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Becoming a ranch hand

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westernsky

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Hello, I'm a junior in high school (17 years old), I'm determined to achieve my goal of becoming a cattle rancher, its been in my mind for a while now and I think about it everyday. I know a little bit about cattle ranching through reading a lot of books and I know quite a bit about horses. I also volunteer at a horse farm because I love being around animals, and like getting myself dirty, I have a very good work ethic and I try my best in school. I plan on getting a job in the near future at a local cattle farm. I'm reading as much as I can and learning as I go by listening to other people and asking questions. I understand that ranching is a tough lifestyle (cattle come first) and its nothing like any job around my home. But I have the will to do it. Anyway I just want to ask if any ranchers could give me any suggestions or advice on what I should do now and in the future. I'm also looking into agricultural colleges and ranching internships for after high school.

Thanks
 

PATB

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Take as many business classes as possible and attend as many of the different ag related educational events in your area that you can afford.
 

lefty

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I would spend a summer on a ranch & haying crew & part of a calving season . Before I went & invested in an Ag School. Make sure that's what you want first . 1 more thing there are no Sundays west of the Mississippi .
 

kelpies4me

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I can offer you some work at my place- I have sheep, and have a lot of fence work and other livestock related work to do. If you want to learn how to fence, proper care of sheep, and handling, let me know. I am in Rhinebeck NY, and would be happy to have a motivated person who wants a future in agriculture to help toward that goal.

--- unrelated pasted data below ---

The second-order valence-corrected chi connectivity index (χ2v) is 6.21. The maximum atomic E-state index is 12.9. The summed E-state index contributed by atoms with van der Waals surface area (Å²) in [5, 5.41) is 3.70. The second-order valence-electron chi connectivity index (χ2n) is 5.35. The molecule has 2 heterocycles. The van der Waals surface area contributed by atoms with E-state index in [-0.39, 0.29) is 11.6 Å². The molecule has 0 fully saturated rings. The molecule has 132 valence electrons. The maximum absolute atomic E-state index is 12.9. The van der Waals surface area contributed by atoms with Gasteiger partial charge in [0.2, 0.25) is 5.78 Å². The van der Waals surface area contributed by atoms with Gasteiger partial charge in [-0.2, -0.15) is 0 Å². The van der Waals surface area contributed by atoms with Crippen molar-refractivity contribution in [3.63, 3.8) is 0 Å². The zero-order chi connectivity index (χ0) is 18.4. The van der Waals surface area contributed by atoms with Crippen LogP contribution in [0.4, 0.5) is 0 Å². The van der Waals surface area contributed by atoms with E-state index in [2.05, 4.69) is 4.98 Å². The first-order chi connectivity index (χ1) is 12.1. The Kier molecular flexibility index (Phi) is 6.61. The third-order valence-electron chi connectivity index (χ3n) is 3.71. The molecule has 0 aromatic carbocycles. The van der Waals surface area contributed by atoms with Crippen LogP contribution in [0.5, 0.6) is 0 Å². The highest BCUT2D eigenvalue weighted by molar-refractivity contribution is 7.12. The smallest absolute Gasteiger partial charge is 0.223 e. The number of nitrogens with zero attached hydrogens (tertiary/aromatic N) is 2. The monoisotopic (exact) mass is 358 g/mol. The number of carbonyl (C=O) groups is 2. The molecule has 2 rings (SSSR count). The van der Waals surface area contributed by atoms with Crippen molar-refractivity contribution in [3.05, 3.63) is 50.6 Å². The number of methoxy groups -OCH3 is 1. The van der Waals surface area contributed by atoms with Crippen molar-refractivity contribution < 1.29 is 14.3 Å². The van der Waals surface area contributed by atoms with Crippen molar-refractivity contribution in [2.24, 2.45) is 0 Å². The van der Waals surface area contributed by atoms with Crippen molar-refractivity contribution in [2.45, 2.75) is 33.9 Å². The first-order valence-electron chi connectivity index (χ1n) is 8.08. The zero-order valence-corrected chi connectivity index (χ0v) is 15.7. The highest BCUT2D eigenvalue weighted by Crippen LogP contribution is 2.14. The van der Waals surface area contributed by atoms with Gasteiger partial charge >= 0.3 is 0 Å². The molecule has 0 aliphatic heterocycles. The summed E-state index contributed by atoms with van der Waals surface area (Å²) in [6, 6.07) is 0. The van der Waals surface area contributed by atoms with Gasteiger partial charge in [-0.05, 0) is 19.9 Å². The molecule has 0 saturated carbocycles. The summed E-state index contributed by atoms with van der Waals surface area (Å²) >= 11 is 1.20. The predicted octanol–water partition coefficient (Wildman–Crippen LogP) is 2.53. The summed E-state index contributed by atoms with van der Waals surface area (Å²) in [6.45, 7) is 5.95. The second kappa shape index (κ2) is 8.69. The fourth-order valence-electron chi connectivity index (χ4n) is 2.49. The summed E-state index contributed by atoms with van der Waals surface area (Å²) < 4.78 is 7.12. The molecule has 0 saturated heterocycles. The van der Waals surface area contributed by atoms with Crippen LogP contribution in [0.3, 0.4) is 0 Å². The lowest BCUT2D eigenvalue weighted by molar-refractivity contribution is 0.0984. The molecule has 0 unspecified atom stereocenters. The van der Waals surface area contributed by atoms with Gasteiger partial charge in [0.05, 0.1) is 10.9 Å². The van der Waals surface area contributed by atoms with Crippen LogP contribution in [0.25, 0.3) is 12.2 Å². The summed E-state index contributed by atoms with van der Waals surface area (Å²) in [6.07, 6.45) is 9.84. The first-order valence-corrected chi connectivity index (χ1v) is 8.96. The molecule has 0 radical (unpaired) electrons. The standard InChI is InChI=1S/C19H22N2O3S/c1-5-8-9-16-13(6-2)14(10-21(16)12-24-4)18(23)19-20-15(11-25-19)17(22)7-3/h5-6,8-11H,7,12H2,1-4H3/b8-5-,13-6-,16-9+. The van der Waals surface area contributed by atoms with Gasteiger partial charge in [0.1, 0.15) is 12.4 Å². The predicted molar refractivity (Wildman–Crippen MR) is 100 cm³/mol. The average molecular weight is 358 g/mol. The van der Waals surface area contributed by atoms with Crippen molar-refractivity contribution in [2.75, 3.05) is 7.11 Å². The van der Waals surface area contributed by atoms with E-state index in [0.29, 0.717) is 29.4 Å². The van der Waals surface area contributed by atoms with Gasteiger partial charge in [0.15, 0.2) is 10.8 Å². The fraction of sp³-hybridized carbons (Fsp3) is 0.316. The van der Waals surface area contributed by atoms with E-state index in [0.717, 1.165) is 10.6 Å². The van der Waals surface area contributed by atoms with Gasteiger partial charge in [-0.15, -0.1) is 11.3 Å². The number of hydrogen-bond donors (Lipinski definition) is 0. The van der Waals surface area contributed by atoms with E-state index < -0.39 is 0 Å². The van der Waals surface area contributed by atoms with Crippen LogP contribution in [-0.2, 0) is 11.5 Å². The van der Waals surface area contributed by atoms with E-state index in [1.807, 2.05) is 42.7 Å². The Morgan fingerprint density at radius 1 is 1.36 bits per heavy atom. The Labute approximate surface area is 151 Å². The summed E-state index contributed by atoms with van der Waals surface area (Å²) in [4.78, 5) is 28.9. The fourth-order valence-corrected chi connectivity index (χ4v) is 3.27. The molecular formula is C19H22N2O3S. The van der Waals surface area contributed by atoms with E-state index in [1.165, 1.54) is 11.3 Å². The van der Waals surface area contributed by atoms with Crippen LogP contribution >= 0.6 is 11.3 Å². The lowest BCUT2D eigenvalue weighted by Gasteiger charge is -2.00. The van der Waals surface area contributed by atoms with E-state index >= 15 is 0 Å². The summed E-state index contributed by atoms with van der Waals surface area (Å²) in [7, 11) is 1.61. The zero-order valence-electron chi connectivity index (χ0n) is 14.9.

R A

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I haven't made it any where yet, have next to no cows and no land, but have the same goal as you! I'm taking the LONG LONG way around though it seems.

I never went to school for any of this or spent any time on a ranch...those things probably would of helped.

I take care of all my needs and everything behind the house on cow money...it's the only money I make. As soon as my cows are payed for, I'll be able to take over the house needs too. My wife works in town as of now. She just as soon not live like this though and it's a daily struggle to say the least....so watch for that....lol. We were pretty much city kids when we got together before this ball started rolling....lol.

Some things that I feel are helping me are....

I got jobs at 3 sale barns...I watched the crews that actually killed and hurt calves by how they sorted and the ones that the cattle seemed real calm while being worked.

I didn't even know how to saddle a horse when I bought my first one after buying my first place, so I learned to ride and break horses and broke horses for people.

I learned to team rope and then ranch rope

I learned to shoe horses

started at the first post ever made on this ranch talk forum and read my way to the present day. I need to do it again.

RFDtv

http://www.workingranchtv.com/ http://wor.magserv.com/cgi-bin/subscribe?qt=new&ot=controlled&Keyed_effort=WC300

http://www.western-horseman.com-sub.biz/?utm_source=google&utm_medium=cpc&utm_term=western%2520horseman&utm_campaign=2011+MDC+-+Cowboy&utm_content=sAXEqlv2K_dc%7cpcrid%7c28716758056%7cpkw%7cwestern%2520horseman%7cpmt%7ce

http://www.eclectic-horseman.com/mercantile/product_info.php?products_id=656

So many books it is hard to list them all....like all these... http://www.amazon.com/s/ref=sr_pg_1?rh=i%3Aaps%2Ck%3Awestern+horseman+book&keywords=western+horseman+book&ie=UTF8&qid=1389708823

googled everything I could think of and hit youtube everyday typing in everything I could think of that might bring up something neat

studied ranch photo books. example - I have most of these.... http://www.thestoeckleincollection.com/books

Bought cattle and horse vet and health care books. I don't advise it, but I watch the vet do stuff the first time if a book and the internet can't help me feel conifent doing it and then I do it myself the next time it comes up...so far anyway.

learned from all that pops up

BY FAR my most biggest mistake so far was going out and buying almost all cows that weren't going to work for what I want to do. I didn't know what I needed to buy...I jumped in and I guess I have learned from it. I'd say it will have cost me 5 years here of going nowhere herd size wise all said and done.
 

Soapweed

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Read all of Will Jame's books, like Lone Cowboy, Smokey, Home Ranch, Scorpion, Sand, and others. They provided inspiration for one fine gentleman that I know. He hitchhiked out of New York when he was 17, came to the Wild West, and never looked back. He is a fine cowboy, ex rodeo rider, rodeo judge, hunting guide, rancher, great artist, and an all around fine man. He even named his son Will, after Will James. Incidentally I named my own son Will, after Will James.